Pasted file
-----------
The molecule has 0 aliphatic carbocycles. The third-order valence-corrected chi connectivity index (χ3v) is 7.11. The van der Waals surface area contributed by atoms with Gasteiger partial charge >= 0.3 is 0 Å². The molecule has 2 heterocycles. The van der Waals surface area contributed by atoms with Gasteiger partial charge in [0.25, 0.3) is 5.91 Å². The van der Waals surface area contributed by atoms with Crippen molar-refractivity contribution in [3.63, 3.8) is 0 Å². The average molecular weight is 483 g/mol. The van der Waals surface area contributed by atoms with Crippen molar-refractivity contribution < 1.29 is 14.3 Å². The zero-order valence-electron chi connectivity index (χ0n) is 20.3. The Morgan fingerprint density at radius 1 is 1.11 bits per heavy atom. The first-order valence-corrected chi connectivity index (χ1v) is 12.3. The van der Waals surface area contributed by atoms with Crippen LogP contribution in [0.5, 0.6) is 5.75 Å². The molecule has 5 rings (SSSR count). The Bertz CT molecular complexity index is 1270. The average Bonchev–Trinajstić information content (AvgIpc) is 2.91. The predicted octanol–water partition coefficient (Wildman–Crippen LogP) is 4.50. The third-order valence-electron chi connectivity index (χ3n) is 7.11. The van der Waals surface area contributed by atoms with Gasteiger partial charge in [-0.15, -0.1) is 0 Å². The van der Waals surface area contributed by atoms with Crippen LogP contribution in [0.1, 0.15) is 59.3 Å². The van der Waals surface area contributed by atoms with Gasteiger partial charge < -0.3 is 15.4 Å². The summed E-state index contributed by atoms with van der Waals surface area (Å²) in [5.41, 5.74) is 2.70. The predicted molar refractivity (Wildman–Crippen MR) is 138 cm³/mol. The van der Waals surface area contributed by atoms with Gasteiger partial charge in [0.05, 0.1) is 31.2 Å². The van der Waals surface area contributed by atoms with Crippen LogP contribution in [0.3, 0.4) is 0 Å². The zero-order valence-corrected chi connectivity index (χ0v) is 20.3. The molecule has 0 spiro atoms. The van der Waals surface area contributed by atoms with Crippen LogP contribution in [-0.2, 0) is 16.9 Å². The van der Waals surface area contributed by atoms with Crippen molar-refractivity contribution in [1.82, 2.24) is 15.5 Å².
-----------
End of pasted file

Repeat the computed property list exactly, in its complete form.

The molecule has 0 aliphatic carbocycles. The third-order valence-corrected chi connectivity index (χ3v) is 7.11. The van der Waals surface area contributed by atoms with Gasteiger partial charge >= 0.3 is 0 Å². The molecule has 2 heterocycles. The van der Waals surface area contributed by atoms with Gasteiger partial charge in [0.25, 0.3) is 5.91 Å². The van der Waals surface area contributed by atoms with Crippen molar-refractivity contribution in [3.63, 3.8) is 0 Å². The average molecular weight is 483 g/mol. The van der Waals surface area contributed by atoms with Crippen molar-refractivity contribution < 1.29 is 14.3 Å². The zero-order valence-electron chi connectivity index (χ0n) is 20.3. The Morgan fingerprint density at radius 1 is 1.11 bits per heavy atom. The first-order valence-corrected chi connectivity index (χ1v) is 12.3. The van der Waals surface area contributed by atoms with Crippen LogP contribution in [0.5, 0.6) is 5.75 Å². The molecule has 5 rings (SSSR count). The Bertz CT molecular complexity index is 1270. The average Bonchev–Trinajstić information content (AvgIpc) is 2.91. The predicted octanol–water partition coefficient (Wildman–Crippen LogP) is 4.50. The third-order valence-electron chi connectivity index (χ3n) is 7.11. The van der Waals surface area contributed by atoms with Gasteiger partial charge in [-0.15, -0.1) is 0 Å². The van der Waals surface area contributed by atoms with Crippen LogP contribution in [0.1, 0.15) is 59.3 Å². The van der Waals surface area contributed by atoms with Gasteiger partial charge < -0.3 is 15.4 Å². The summed E-state index contributed by atoms with van der Waals surface area (Å²) in [5.41, 5.74) is 2.70. The predicted molar refractivity (Wildman–Crippen MR) is 138 cm³/mol. The van der Waals surface area contributed by atoms with Gasteiger partial charge in [0.05, 0.1) is 31.2 Å². The van der Waals surface area contributed by atoms with Crippen LogP contribution in [0.3, 0.4) is 0 Å². The zero-order valence-corrected chi connectivity index (χ0v) is 20.3. The molecule has 0 spiro atoms. The van der Waals surface area contributed by atoms with Crippen LogP contribution in [-0.2, 0) is 16.9 Å². The van der Waals surface area contributed by atoms with Crippen molar-refractivity contribution in [1.82, 2.24) is 15.5 Å².